June 22, 2008
June 22, 2008
June 25, 2008
Entrepreneurship & Engineering Innovation
13.1.1 - 13.1.11
“…A Good Imagination and a Pile of Junk” Abstract
The engineering workplace is placing more emphasis on teamwork in interdisciplinary environments, out-of-the-box thinking, creative engineering, and brainstorming. These skills are taught to varying degrees in standard engineering curriculums, and often the most fruitful opportunities exist for students to learn in venues outside of the classroom.
This paper will show how building Rube Goldberg machines is a fantastic way for learners from various disciplines to get hands-on project experience in a team environment. Intense brainstorming and work sessions result in inventive and unique machines that are fascinating for both participants and spectators to watch. In addition, students have opportunities to apply the technical skills they have learned in the classroom in an application where creativity is king but reliability is key.
This paper takes the reader on a journey through the author’s experiences leading a Rube Goldberg team through winning the national championship in 2006. This paper is the result of a deep iterative reflection, assisted by a collaborator in order to pull out the aspects of this experience that illuminate lessons related to design knowledge and learning. The aim of this paper is to identify important areas for future research and build a foundation for a future book intended to engage young learners in innovation and creative problem solving in a problem to product-focused environment. The experiences described in this paper will be particularly interesting to those looking to develop similar learning experiences for their students.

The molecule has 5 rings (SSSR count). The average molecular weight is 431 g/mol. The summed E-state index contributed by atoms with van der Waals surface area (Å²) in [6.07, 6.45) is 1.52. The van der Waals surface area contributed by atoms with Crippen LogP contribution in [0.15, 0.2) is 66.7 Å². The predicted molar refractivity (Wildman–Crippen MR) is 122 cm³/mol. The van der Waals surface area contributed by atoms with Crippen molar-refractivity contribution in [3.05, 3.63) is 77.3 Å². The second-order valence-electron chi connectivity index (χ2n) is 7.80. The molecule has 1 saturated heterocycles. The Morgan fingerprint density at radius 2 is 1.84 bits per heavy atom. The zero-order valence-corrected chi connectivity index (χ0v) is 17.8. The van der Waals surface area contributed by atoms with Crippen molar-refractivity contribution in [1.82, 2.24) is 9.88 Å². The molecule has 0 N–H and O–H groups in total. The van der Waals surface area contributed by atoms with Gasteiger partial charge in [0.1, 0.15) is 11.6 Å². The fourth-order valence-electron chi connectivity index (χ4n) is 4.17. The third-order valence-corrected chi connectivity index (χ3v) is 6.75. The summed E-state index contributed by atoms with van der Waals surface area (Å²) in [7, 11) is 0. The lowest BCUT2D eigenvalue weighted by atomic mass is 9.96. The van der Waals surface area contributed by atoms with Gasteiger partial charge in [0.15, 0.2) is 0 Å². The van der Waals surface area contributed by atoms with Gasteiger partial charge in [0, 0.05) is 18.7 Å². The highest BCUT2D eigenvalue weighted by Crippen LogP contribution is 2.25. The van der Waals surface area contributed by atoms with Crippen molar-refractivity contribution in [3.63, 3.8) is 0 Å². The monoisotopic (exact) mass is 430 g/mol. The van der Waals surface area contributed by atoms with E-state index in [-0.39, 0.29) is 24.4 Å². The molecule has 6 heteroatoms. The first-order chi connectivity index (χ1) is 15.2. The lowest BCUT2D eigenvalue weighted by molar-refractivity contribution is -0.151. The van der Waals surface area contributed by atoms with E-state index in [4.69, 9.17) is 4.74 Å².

The machine the team built completed a task of individually shredding 5 sheets of 8 1/2" x 11” 20 lb paper into strips using a shredder over 215 steps. This paper will elucidate a successful design process including task determination, theme selection, module brainstorming, storyboard creation, and machine building. Artifacts of the process will be described, including an example of a module design where reliability became a problem that required multiple design iterations to thoroughly solve. Finally, a discussion of storyboarding as a way to promote creativity and innovation in design will be presented.
Introduction and motivations
The engineering workplace is changing to value teamwork in interdisciplinary environments, out-of-the-box thinking, creative engineering, and brainstorming. These attributes are highlighted in the recent Engineer of 2020 report1. Similarly, industry trends are leading people studying innovation to look toward fostering environments for creativity and engineering2 3 4.
These skills are taught to varying degrees in standard engineering curricula, and often the most fruitful opportunities exist for students to learn in venues outside of the classroom. Within curricula, these opportunities typically appear in both freshman and capstone undergraduate
ASEE holds the copyright on this document. It may be read by the public free of charge. Authors may archive their work on personal websites or in institutional repositories with the following citation: © 2008 American Society for Engineering Education. Other scholars may excerpt or quote from these materials with the same citation. When excerpting or quoting from Conference Proceedings, authors should, in addition to noting the ASEE copyright, list all the original authors and their institutions and name the host city of the conference. - Last updated April 1, 2015